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Ex-short tracker eyes Olympic gold in speed skating

SEOUL, Jan. 4 (Yonhap) -- Inspired by a successful career change by another athlete, short tracker-turned-speed skater Kim Bo-reum says she's determined to cap off her impressive recent run with an Olympic gold on home ice next year.

Once a mediocre short tracker at best, the 23-year-old is now the world's top-ranked speed skater in mass start. After winning a silver in mass start at last year's world championship, she has won two gold and two bronze in the event during the current International Skating Union (ISU) World Cup Speed Skating season.

In this Associated Press photo taken on Dec. 11, 2016, Kim Bo-reum of South Korea competes in the women's 5,000-meter race at the International Skating Union World Cup Speed Skating in Heerenveen, the Netherlands. (Yonhap)

In mass start, 24 skaters race around the oval all at the same time for 16 laps, with some physical contact allowed. And as a former short tracker well-trained to make passes, Kim has thrived in the event introduced in the 2014-2015 season.

In a recent interview, she said she has Lee Seung-hoon, a former short tracker who went on to win Olympic medals in speed skating, to thank for inspiration.

In this Associated Press photo taken on Dec. 11, 2016, Kim Bo-reum of South Korea competes in the women's 5,000-meter race at the International Skating Union World Cup Speed Skating in Heerenveen, the Netherlands. (Yonhap)In this Associated Press photo taken on Dec. 11, 2016, Kim Bo-reum of South Korea competes in the women's 5,000-meter race at the International Skating Union World Cup Speed Skating in Heerenveen, the Netherlands. (Yonhap)

"In high school, I'd hit rock bottom in both athletics and academics, and I was about to quit skating altogether," Kim said. "Then I was watching the Vancouver Winter Games, and Lee Seung-hoon won the men's 10,000m gold medal. And I started feeling motivated to challenge myself in a new environment."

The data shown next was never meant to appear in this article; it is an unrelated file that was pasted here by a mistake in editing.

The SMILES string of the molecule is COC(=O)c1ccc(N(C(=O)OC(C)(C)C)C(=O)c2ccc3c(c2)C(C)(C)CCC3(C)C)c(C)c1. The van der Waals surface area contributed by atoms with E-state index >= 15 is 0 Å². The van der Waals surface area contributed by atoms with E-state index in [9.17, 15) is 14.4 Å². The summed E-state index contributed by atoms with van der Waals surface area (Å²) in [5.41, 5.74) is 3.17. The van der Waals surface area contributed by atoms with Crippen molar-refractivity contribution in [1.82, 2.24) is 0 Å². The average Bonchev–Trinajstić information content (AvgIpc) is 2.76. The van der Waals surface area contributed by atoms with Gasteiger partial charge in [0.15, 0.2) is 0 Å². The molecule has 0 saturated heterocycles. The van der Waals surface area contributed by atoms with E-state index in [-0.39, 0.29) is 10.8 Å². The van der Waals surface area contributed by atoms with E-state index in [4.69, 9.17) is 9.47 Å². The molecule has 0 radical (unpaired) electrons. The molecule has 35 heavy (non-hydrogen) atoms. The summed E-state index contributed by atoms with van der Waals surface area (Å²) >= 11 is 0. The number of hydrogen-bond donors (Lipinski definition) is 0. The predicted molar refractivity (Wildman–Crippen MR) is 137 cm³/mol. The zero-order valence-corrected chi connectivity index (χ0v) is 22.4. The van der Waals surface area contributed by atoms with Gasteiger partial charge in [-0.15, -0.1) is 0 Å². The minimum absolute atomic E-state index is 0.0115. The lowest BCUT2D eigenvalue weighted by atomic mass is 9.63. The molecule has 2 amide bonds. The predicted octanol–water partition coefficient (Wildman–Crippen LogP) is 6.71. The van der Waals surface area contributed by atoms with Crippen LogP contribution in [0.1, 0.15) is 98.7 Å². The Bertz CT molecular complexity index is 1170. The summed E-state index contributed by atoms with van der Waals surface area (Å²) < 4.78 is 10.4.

South Korean speed skater Kim Bo-reum speaks in an interview in Seoul on Dec. 29, 2016. (Yonhap)

Kim recalled that virtually everyone in her circle, including her own parents, didn't approve of her switch. But she pressed on, and in May 2010, three months after Lee's surprise gold in Vancouver, Kim made the transition.

"I was a late starter in short track and again in speed skating, but I felt so much at ease," Kim said. "I think it was because I had nothing to lose."

Obviously, going from short track to speed skating wasn't simply a matter of putting on new skates and racing on a longer track. Everything from training and race management to even muscles used would be different.

"The toughest thing was I had to beat myself," Kim said. "In short track, you just have to skate faster than others. In speed skating, it's a battle against time."

South Korean speed skater Kim Bo-reum speaks in an interview in Seoul on Dec. 29, 2016. (Yonhap)South Korean speed skater Kim Bo-reum speaks in an interview in Seoul on Dec. 29, 2016. (Yonhap)

Still, Kim has been growing by leaps and bounds, thanks to her explosive speed and endurance.

After making the national team in December 2010, she won a silver in the 3,000m at the 2011 Asian Winter Games. And when mass start joined the ISU competitions, Kim said she felt it would be right in her wheelhouse because of her short track background.

Kim leads all skaters in the ISU World Cup points race in mass start, and she has turned her eyes to the 2018 Winter Olympics in South Korea's PyeongChang.

"I really want to win gold medals at the Asian Winter Games and the world championships in February," Kim said. "And further down the road, I am building up for PyeongChang. If I can keep following my plans, I should be able to post good results."

Kim said she has been doing some short track training with Lee Seung-hoon to help improve her speed.

"My focus is on minimizing my weaknesses," she added. "I hope to have the most perfect race of my life in PyeongChang."

jeeho@yna.co.kr

(END)

Lee Kyung-sik  edt@koeapost.com

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